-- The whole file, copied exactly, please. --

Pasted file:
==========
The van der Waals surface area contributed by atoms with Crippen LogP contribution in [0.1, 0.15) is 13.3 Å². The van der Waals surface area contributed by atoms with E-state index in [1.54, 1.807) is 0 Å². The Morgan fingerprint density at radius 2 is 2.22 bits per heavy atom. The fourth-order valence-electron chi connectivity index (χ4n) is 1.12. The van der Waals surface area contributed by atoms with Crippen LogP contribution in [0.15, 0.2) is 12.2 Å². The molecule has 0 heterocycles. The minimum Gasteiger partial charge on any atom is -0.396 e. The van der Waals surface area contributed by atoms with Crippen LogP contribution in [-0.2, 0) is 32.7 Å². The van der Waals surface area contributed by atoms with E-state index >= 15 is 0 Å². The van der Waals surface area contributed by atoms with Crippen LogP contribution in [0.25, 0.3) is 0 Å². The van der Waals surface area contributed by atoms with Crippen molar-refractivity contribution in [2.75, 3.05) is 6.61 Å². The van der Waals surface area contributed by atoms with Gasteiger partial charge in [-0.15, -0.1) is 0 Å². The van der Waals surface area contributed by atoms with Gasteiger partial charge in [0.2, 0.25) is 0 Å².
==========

The van der Waals surface area contributed by atoms with Crippen LogP contribution in [0.1, 0.15) is 13.3 Å². The van der Waals surface area contributed by atoms with E-state index in [1.54, 1.807) is 0 Å². The Morgan fingerprint density at radius 2 is 2.22 bits per heavy atom. The fourth-order valence-electron chi connectivity index (χ4n) is 1.12. The van der Waals surface area contributed by atoms with Crippen LogP contribution in [0.15, 0.2) is 12.2 Å². The molecule has 0 heterocycles. The minimum Gasteiger partial charge on any atom is -0.396 e. The van der Waals surface area contributed by atoms with Crippen LogP contribution in [-0.2, 0) is 32.7 Å². The van der Waals surface area contributed by atoms with E-state index >= 15 is 0 Å². The van der Waals surface area contributed by atoms with Crippen LogP contribution in [0.25, 0.3) is 0 Å². The van der Waals surface area contributed by atoms with Crippen molar-refractivity contribution in [2.75, 3.05) is 6.61 Å². The van der Waals surface area contributed by atoms with Gasteiger partial charge in [-0.15, -0.1) is 0 Å². The van der Waals surface area contributed by atoms with Gasteiger partial charge in [0.2, 0.25) is 0 Å².